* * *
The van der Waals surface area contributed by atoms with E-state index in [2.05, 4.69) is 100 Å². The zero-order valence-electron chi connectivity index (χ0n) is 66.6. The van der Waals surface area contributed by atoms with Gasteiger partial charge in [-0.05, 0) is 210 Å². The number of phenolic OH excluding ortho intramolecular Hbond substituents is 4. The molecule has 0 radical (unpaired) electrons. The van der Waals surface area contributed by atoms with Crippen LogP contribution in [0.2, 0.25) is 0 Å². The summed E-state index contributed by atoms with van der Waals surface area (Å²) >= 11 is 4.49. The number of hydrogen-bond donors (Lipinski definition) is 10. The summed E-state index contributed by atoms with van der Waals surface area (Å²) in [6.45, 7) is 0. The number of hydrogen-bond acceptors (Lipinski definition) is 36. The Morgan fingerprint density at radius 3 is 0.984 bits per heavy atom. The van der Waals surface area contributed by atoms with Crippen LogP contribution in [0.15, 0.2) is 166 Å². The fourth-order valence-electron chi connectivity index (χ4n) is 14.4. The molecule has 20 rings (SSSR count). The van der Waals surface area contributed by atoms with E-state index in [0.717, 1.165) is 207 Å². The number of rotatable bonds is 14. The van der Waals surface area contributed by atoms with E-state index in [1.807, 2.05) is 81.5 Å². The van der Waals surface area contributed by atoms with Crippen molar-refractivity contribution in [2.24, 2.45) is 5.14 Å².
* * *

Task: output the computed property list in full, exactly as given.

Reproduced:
The van der Waals surface area contributed by atoms with E-state index in [2.05, 4.69) is 100 Å². The zero-order valence-electron chi connectivity index (χ0n) is 66.6. The van der Waals surface area contributed by atoms with Gasteiger partial charge in [-0.05, 0) is 210 Å². The number of phenolic OH excluding ortho intramolecular Hbond substituents is 4. The molecule has 0 radical (unpaired) electrons. The van der Waals surface area contributed by atoms with Crippen LogP contribution in [0.2, 0.25) is 0 Å². The summed E-state index contributed by atoms with van der Waals surface area (Å²) >= 11 is 4.49. The number of hydrogen-bond donors (Lipinski definition) is 10. The summed E-state index contributed by atoms with van der Waals surface area (Å²) in [6.45, 7) is 0. The number of hydrogen-bond acceptors (Lipinski definition) is 36. The Morgan fingerprint density at radius 3 is 0.984 bits per heavy atom. The van der Waals surface area contributed by atoms with Crippen LogP contribution in [0.15, 0.2) is 166 Å². The fourth-order valence-electron chi connectivity index (χ4n) is 14.4. The molecule has 20 rings (SSSR count). The van der Waals surface area contributed by atoms with E-state index in [0.717, 1.165) is 207 Å². The number of rotatable bonds is 14. The van der Waals surface area contributed by atoms with E-state index in [1.807, 2.05) is 81.5 Å². The van der Waals surface area contributed by atoms with Crippen molar-refractivity contribution in [2.24, 2.45) is 5.14 Å².